Trump named China the "grand champions" of currency manipulation in a Reuters interview, just hours after his Treasury Secretary Steven Mnuchin touted a more analytical approach to China's currency practices.
In response to Trump's comments, China's Foreign Ministry said the country has no intention of using the devaluation of its currency as an advantage. (Reuters)
Senior Trump administration officials tried to moderate the White House's message on heightened efforts by the U.S. to enforce legal immigration at talks in Mexico City, but Mexican officials are driving a hard bargain. (WSJ)
Reince Priebus, Trump's chief of staff, requested that a top FBI official push back on media reports that Trump campaign aides were regularly in contact with Russian intelligence agents during the election, a White House official told AP.
The U.S. nuclear arsenal should be at the "top of the pack," Trump said in an interview with Reuters, contending that the United States has trailed rival nations in its weapons capacity.
The Conservative Political Action Committee (CPAC) will welcome Trump to the stage, despite traditional conservatives' wariness about the 45th president's agenda. (USA Today)
Royal Bank of Scotland (RBS) posted a ninth straight annual loss, on expenses relating to past charges of misconduct as well as restructuring. One of the U.K.'s "big four" banks, RBS had a net loss of $8.72 billion. (CNBC)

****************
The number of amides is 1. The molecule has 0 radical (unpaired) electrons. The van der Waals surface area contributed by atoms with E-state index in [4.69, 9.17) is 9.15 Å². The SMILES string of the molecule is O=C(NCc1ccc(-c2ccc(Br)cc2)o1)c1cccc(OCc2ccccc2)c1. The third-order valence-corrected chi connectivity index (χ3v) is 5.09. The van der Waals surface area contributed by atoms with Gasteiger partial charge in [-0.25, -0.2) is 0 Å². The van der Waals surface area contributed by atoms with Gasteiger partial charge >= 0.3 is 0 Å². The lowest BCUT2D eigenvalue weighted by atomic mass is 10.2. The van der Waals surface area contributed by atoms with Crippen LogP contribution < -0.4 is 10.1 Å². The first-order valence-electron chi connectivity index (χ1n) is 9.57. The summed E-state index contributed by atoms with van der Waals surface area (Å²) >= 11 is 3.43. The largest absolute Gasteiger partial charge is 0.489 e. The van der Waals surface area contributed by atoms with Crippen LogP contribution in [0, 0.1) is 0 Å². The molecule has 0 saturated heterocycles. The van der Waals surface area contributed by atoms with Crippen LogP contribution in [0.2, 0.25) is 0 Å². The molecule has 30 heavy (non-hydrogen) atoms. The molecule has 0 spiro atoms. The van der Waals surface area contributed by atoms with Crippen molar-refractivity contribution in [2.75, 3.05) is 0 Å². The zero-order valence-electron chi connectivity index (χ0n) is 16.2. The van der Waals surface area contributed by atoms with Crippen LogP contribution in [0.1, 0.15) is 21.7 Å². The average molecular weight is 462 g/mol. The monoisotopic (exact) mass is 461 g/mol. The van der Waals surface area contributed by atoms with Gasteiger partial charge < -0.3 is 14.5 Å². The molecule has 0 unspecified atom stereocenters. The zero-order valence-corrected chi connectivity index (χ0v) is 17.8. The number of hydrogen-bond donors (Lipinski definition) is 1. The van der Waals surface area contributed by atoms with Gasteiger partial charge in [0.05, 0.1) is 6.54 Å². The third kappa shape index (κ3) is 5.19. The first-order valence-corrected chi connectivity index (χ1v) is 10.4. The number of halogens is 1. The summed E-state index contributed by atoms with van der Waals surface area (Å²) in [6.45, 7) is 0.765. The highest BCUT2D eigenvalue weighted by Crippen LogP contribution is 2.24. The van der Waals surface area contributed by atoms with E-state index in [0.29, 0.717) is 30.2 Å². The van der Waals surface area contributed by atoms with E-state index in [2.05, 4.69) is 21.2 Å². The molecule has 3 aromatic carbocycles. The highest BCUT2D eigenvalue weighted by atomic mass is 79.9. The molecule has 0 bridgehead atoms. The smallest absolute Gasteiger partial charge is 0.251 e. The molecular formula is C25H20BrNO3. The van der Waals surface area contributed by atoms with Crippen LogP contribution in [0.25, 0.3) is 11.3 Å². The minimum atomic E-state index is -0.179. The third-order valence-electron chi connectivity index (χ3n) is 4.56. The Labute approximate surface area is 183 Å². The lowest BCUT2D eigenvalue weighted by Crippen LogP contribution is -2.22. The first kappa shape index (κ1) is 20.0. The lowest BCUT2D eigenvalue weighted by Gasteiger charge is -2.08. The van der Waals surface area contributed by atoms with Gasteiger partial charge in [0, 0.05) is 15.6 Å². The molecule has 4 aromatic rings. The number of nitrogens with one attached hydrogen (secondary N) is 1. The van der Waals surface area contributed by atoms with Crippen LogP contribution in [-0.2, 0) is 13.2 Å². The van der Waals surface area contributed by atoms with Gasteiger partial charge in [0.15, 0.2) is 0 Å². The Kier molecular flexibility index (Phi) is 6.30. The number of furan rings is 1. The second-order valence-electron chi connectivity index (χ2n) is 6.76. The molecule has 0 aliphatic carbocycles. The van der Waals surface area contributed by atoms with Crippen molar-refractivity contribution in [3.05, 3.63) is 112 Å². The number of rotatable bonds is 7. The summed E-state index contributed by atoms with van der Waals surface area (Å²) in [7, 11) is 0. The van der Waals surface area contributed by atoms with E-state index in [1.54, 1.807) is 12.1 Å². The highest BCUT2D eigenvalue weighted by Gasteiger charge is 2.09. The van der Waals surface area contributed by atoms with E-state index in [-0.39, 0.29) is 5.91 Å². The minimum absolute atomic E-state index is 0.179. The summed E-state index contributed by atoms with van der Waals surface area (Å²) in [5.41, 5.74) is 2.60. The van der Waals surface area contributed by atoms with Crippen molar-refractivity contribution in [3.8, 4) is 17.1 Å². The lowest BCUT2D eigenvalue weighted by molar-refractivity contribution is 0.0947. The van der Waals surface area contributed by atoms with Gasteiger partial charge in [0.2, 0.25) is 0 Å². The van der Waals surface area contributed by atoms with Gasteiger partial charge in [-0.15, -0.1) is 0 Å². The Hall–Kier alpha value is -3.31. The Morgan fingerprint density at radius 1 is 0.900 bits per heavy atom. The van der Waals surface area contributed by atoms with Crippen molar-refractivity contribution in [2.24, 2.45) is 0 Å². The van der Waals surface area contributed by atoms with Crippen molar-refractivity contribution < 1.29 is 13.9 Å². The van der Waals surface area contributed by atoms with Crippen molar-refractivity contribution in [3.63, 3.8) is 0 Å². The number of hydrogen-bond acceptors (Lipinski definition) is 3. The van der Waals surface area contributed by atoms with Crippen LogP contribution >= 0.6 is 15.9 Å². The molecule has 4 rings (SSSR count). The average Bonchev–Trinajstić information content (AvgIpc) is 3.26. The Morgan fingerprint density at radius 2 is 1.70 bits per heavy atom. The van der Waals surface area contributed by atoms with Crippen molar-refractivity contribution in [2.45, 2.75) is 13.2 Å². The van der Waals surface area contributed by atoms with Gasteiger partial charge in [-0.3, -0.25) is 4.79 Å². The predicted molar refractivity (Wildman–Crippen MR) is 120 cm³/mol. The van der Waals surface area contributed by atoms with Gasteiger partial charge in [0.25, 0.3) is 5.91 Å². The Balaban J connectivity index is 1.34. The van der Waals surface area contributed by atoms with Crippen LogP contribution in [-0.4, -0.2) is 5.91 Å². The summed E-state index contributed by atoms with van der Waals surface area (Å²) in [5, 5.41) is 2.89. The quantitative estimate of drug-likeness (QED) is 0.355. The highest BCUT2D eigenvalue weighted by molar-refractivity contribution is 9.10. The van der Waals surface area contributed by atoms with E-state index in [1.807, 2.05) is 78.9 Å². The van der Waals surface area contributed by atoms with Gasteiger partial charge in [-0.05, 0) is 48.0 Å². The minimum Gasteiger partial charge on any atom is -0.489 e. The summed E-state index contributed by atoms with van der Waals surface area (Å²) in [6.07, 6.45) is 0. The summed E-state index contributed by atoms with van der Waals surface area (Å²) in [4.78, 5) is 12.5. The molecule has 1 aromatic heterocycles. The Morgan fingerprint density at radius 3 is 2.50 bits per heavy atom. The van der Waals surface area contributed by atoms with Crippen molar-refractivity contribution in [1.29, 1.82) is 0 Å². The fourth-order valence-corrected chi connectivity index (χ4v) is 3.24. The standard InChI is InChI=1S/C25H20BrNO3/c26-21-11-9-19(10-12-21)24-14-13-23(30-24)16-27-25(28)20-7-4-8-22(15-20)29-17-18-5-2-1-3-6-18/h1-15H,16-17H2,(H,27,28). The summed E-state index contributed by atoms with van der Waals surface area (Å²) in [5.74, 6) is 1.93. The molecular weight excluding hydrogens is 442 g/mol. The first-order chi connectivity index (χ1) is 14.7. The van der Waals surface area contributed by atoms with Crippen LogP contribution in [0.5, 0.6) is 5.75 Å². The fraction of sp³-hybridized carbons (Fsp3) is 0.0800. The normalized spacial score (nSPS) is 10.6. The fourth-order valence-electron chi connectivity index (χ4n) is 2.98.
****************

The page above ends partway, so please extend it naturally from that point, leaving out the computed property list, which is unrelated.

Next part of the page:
Alphabet's (GOOGL) Waymo self-driving car unit filed a suit against ride-hailing service Uber, accusing Uber of stealing its sensor technology. Uber responded by saying it took the allegations seriously and would review the matter carefully. (CNBC)
Executives at Kohl's are taking the retailer in a new, smaller direction — after 19 store closings in 2016, the company's leaders are exploring moving some of its massive department stores into smaller shops. (CNBC)
Two senior Samsung executives offered to resign and take responsibility for the device maker's involvement in the grand theft scandal that also tied in South Korea's president. The Korean news agency that reported the story did not cite sources. (Reuters)
Airbus and Boeing suppliers are under pressure as steepening demand strains production of airplane parts including seats, toilets and engine components. (WSJ)